Photo by Stephen Klein via Flickr (Creative Commons).

Love is a beautiful thing except when it isn’t.

Most people, when they realize a relationship isn’t working, go through a period of mourning and move on. Then there are the torch carriers—people who pine long past the point of good sense. People who can’t let go even after they’ve been rejected. I know about them. I’ve been there and I’ve done some casual research on the subject that I’ll share with you.

Torch carrying feels like OCD—in fact, researchers have found that low levels of serotonin are linked to depression, addiction, OCD…and the first thrilling, obsessive stage of love. Is torch carrying a plunge of serotonin that gets stuck, like a toilet tank that won’t refill, causing that endless, irritating sound of rushing water?

And addiction sounds right, too–which is why cold turkey is probably the best way for torch carriers to end a relationship. It works for smoking, drinking, and drugs. Being friends is probably just methadone; you have to kick that eventually, too.

Psychology plays a part, of course. One woman told me she resorts to torch carrying as a distraction from more important issues, such as her troubled marriage. If you read the literature of torch carrying—Scarlett’s torch for Ashley in Gone With the Wind, Philip’s torch for Mildred in Of Human Bondage—you’ll find that a lonely childhood is a recurring theme. I grew up in a family that was better at intellectual stimulation than emotional nurturing, perhaps that was the embers that ignited my torches.

A torch carrier I know told me her childhood home was chaotic and her father was distant. Another said her father “worked a lot” and her mother was uninvolved. “I was in choir and my friend’s mom came to see everything we did. Not my mother.”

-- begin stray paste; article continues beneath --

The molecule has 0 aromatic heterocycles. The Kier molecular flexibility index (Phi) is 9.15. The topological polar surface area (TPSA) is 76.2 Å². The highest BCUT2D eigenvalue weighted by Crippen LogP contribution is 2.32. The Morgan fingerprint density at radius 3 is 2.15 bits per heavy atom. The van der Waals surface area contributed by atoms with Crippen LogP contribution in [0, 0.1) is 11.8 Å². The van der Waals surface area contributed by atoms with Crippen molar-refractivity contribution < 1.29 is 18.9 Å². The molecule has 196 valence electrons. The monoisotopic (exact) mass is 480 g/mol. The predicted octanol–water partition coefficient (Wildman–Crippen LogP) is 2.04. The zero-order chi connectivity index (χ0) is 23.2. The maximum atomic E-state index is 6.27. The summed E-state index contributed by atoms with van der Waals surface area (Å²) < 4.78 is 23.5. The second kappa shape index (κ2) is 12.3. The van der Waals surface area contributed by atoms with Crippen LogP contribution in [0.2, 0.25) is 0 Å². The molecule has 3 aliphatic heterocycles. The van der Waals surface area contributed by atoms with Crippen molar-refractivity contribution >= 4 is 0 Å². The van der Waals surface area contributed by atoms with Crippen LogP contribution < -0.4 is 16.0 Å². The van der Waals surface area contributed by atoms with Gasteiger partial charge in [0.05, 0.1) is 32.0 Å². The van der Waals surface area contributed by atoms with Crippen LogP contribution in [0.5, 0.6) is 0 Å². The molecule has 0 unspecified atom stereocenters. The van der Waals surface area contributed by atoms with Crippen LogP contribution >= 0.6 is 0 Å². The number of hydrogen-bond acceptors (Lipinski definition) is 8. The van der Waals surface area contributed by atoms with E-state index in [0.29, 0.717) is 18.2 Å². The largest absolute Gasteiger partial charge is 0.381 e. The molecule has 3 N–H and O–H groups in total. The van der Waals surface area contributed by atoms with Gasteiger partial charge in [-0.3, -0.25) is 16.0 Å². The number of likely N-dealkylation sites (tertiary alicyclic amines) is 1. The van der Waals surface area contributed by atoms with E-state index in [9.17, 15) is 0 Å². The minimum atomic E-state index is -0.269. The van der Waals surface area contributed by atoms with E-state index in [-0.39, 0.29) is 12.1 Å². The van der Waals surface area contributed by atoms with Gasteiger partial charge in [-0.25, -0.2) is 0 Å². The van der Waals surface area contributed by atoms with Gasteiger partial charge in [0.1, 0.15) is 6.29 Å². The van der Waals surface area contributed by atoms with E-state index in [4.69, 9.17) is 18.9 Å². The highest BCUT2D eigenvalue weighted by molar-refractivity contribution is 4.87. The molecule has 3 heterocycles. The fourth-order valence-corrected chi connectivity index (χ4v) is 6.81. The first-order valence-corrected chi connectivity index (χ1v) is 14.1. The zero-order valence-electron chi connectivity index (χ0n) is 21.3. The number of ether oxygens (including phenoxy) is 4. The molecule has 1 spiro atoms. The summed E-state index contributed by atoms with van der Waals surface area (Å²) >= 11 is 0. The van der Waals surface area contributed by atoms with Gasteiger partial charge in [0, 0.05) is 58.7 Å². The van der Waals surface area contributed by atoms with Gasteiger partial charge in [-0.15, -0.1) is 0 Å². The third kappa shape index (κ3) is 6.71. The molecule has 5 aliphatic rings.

But if a relationship is two pieces of a puzzle coming together, then the black hole of need that is the torch carrier seems often to be filled by the nob-headed need that is the narcissist, who will offer just enough to keep you hanging on. One friend’s torch phoned her to apologize for being distant the last few times they spoke. Is this a man trying to break it off or keep her hanging?

When another friend’s torch from her long-ago college days called her, “I still had to pull myself away,” she said. “I thought, ‘Oh, he wants to talk to me. I’m married, and he still wants to talk to me.’”

Sounds like collusion to me.

Not that all torchees are that insensitive. Nice people don’t like having a torch carried for them. It’s not all basking in the glow of your finest qualities. After all, points out Dr. Roy Baumeister, who wrote a book called Breaking Hearts: The Two Sides of Unrequited Love, the person who is rejected has the belief that the rejector really did return the feeling at some point. This allows hope, which feels good. Meanwhile, rejectors have nothing but the certainty that they’ve hurt someone, and the awkward task of standing firm despite a torch carrier’s persistence.

Here are the facts from one of Dr. Baumeister’s research papers, presented in the kind of stark academic terms that make one wince:

Unrequited love emerged as a bilaterally distressing experience marked by mutual incomprehension and emotional interdependence. Would-be lovers looked back with both positive and intensely negative emotions, whereas rejectors were more uniformly negative in their accounts. Unlike rejectors, would-be lovers believed that the attraction had been mutual, that they had been led on, and that the rejection had never been communicated definitely. Rejectors depicted themselves as morally innocent but still felt guilty about hurting someone; many rejectors depicted the would-be lover’s persistent efforts as intrusive and annoying.

Wow. There’s a bucket of cold water for your torch.

So if you’re carrying a torch this Valentine’s Day, try thinking of yourself as “intrusive and annoying.” That should help you move on.